After more than a decade of such strategies in Colorado’s largest school district, the evidence of whether they’re working or not is piling up. Yet in what is perhaps a sign that the local debate is growing more polarized, the two sides interpret it differently.

“I think the district is suffering from a lack of proof that their reforms are working,” said a former board member, Jeannie Kaplan, who supports candidates who want to see a change.

Mary Seawell, a former board president who favors Denver’s reforms, said the opposite.

“What makes this election different than the past three is that we have so much more independent data showing the improvements happening districtwide,” said Seawell, citing a recent laudatory report by an education nonprofit that praised Denver for effectively managing schools with different governance structures and showing high rates of academic growth.

“We have proof and evidence,” she said, “that a lot of this is really working.”

It’s true that Denver students made more academic progress on state tests last year than ever before and that the percentage reading and doing math at grade-level moved to within a few points of the statewide average, a big feat for a district that historically lagged far behind. But reform opponents point out that only 39 percent of third-graders scored at grade-level in English.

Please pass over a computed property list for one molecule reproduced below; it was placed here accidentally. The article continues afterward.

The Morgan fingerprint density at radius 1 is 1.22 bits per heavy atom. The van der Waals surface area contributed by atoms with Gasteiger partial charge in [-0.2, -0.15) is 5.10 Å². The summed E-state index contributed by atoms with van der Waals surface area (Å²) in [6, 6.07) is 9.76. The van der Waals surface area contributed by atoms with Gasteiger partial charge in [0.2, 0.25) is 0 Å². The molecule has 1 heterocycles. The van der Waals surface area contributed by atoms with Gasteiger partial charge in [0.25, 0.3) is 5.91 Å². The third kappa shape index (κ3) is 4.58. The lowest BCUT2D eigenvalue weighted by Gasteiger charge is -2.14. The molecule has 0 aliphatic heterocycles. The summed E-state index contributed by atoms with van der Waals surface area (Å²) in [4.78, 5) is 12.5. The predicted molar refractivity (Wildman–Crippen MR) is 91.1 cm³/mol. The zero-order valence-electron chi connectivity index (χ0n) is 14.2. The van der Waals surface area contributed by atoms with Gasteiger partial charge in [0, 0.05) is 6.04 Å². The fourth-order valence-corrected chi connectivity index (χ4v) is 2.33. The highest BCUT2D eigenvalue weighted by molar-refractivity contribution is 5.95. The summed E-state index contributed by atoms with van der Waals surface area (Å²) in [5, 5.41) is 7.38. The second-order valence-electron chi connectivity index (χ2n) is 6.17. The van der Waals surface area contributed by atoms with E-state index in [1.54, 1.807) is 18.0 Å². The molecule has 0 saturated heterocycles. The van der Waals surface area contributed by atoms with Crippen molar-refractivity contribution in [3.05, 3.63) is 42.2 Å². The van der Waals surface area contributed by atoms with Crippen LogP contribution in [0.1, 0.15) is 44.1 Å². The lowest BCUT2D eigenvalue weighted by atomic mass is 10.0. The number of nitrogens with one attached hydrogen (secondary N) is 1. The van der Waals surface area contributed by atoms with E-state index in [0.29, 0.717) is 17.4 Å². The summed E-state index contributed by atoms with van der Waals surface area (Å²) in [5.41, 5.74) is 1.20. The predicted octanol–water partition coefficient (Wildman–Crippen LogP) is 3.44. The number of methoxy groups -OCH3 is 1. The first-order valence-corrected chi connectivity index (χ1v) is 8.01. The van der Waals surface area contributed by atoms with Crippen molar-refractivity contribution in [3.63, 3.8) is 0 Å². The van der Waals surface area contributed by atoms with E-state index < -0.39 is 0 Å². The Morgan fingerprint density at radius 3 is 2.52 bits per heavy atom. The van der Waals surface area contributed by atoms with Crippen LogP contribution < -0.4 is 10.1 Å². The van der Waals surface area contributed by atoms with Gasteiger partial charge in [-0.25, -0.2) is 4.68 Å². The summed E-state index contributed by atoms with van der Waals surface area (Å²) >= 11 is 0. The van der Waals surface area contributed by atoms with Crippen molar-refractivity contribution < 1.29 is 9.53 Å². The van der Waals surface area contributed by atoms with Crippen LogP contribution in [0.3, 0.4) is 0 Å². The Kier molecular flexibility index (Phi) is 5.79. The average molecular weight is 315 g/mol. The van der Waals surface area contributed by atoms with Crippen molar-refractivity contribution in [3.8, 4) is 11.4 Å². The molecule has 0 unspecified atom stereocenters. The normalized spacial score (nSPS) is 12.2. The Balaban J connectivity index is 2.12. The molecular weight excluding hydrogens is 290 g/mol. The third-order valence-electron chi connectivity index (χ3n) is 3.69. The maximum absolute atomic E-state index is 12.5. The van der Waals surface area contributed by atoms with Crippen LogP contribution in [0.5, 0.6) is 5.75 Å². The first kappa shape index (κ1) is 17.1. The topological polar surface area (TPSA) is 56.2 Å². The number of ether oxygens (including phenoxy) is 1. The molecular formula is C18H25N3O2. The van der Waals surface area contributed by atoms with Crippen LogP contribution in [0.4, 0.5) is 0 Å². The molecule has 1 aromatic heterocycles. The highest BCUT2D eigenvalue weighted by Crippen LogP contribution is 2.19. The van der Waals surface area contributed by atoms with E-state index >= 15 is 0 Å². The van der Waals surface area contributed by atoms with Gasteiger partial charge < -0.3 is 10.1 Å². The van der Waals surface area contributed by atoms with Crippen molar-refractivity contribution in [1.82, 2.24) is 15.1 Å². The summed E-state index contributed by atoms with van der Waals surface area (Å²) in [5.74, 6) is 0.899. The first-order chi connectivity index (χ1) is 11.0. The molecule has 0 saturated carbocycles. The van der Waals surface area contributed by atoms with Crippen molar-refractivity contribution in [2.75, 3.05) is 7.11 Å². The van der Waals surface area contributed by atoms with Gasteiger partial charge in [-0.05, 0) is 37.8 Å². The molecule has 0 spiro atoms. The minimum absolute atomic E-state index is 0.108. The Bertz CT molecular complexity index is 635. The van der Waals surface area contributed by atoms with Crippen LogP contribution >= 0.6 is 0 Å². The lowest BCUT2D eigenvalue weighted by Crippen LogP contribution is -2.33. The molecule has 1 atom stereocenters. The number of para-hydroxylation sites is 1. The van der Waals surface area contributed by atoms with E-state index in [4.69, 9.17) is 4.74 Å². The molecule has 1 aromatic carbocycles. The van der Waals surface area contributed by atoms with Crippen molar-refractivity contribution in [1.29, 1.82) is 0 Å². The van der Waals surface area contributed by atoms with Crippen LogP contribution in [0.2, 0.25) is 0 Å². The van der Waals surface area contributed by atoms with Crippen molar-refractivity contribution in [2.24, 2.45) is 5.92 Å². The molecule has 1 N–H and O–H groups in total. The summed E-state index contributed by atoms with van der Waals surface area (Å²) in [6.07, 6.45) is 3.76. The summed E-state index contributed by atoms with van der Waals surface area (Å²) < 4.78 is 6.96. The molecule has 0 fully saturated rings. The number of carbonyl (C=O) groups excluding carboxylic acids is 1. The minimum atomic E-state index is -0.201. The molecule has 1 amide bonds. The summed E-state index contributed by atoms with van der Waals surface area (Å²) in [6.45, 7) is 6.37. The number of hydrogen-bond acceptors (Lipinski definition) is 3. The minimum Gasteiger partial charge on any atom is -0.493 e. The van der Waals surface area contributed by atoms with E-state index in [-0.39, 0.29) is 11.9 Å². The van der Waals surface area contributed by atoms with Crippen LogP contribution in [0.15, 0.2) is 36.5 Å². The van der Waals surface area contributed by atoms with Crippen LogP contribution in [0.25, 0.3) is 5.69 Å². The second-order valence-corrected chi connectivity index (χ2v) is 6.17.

The district’s four-year graduation rate increased from 52 percent in 2010 to 67 percent in 2016, mirroring a national trend. However, of the 10 largest districts in Colorado, only neighboring Aurora graduates a lower percentage of its students in four years.

And while 85 percent of incoming kindergarteners got into their first-choice schools this year, critics argue that not providing transportation to all students who want to attend a school outside their neighborhood presents a hollow choice for families who can’t drive their kids across town.

That the two sides can’t agree on the facts is hampering debate, said Van Schoales, whose organization, A Plus Colorado, favors many district policies but doesn’t endorse candidates.

“On one hand, we hear the district is being privatized by profiteers,” a characterization that isn’t true, he said. “On the other side, we hear the district is great and made more improvement than any other district in the country.